Response to Middlesex research into dog control in UK
A coalition of the UK's leading animal welfare and veterinary groups - made up of Battersea, Blue Cross, British Veterinary Association, Dogs Trust, RSPCA and The Kennel Club - has today welcomed a report; 'Investigation of measures to reduce dog attacks and promote responsible ownership amongst dog owners with dog control issues in the UK', compiled by Middlesex University, following a Government commission in November 2018.
Dr Samantha Gaines, secretariat of the anti-breed specific legislation coalition group and RSPCA dog welfare expert, said:
"We welcome independent research released today which casts even more serious doubt on the belief that certain breeds of dog are inherently dangerous, instead concluding that human behaviour is a key factor in dog bites and attacks. This research adds even more weight against breed specific legislation (BSL) and confirms the belief of many in the welfare and veterinary sector that breed specific legislation, which brands certain types of dogs as a greater risk to public safety, is flawed.
"This report found data around dog bite incidents to be lacking and record-keeping to be inconsistent across the country, also casting significant doubt on the evidence that the UK Government has been using to justify Section 1 of the Dangerous Dogs Act, which incorrectly labels certain types of dogs as inherently aggressive and dangerous to public safety.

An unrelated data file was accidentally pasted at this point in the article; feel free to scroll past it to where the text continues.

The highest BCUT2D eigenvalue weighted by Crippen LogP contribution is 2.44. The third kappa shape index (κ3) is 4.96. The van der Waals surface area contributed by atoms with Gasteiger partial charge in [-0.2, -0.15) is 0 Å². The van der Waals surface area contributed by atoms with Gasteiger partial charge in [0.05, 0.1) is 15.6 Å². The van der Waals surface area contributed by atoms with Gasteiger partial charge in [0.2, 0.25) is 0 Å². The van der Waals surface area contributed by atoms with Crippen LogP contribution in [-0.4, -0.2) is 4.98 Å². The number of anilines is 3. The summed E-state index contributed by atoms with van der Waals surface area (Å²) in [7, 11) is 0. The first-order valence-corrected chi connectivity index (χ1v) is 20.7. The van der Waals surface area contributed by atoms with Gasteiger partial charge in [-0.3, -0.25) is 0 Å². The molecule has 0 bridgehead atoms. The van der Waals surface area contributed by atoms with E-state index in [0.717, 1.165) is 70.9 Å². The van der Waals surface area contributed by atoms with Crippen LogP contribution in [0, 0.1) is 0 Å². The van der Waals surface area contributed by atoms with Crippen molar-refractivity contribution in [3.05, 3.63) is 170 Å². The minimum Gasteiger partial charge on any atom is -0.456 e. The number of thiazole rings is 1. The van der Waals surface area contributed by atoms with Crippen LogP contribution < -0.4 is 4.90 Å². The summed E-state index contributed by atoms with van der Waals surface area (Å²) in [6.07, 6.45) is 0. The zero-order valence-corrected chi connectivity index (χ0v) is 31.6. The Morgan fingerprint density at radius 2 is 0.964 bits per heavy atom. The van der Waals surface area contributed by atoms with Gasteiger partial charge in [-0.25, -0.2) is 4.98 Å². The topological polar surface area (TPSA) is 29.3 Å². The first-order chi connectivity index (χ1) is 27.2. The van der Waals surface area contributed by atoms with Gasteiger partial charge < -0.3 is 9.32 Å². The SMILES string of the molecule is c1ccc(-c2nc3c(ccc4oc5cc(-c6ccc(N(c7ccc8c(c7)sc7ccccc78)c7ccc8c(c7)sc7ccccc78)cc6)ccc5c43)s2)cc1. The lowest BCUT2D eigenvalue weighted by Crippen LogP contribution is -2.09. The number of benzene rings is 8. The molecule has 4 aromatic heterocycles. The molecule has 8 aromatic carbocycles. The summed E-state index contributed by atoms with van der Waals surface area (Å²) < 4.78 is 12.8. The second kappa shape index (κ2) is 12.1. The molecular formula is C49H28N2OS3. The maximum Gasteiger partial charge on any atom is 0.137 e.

"We're pleased that after years of calling for change to this legislation, which has been echoed by academics, enforcement officers and the EFRA Committee, this independent research and report adds further evidence for the need for change and recognises that other factors, including human behaviour and particularly inappropriate behaviour around dogs, are key risk factors in dog bites and aggressive behaviour.
"Given these findings, it is now imperative that the Government uses them to inform an evidence-based, 'deed not breed' approach to future dog control strategy and moves away from the current breed-specific approach. This goes hand in hand with encouraging responsible dog ownership and owner education."
The report said:
Participants almost unanimously cast doubt on the idea that breed was a cause of dog attacks noting either that dogs are not inherently dangerous if properly socialised and engaged with using appropriate behaviours, or that all dogs could be dangerous if placed in the wrong situations and handled inappropriately.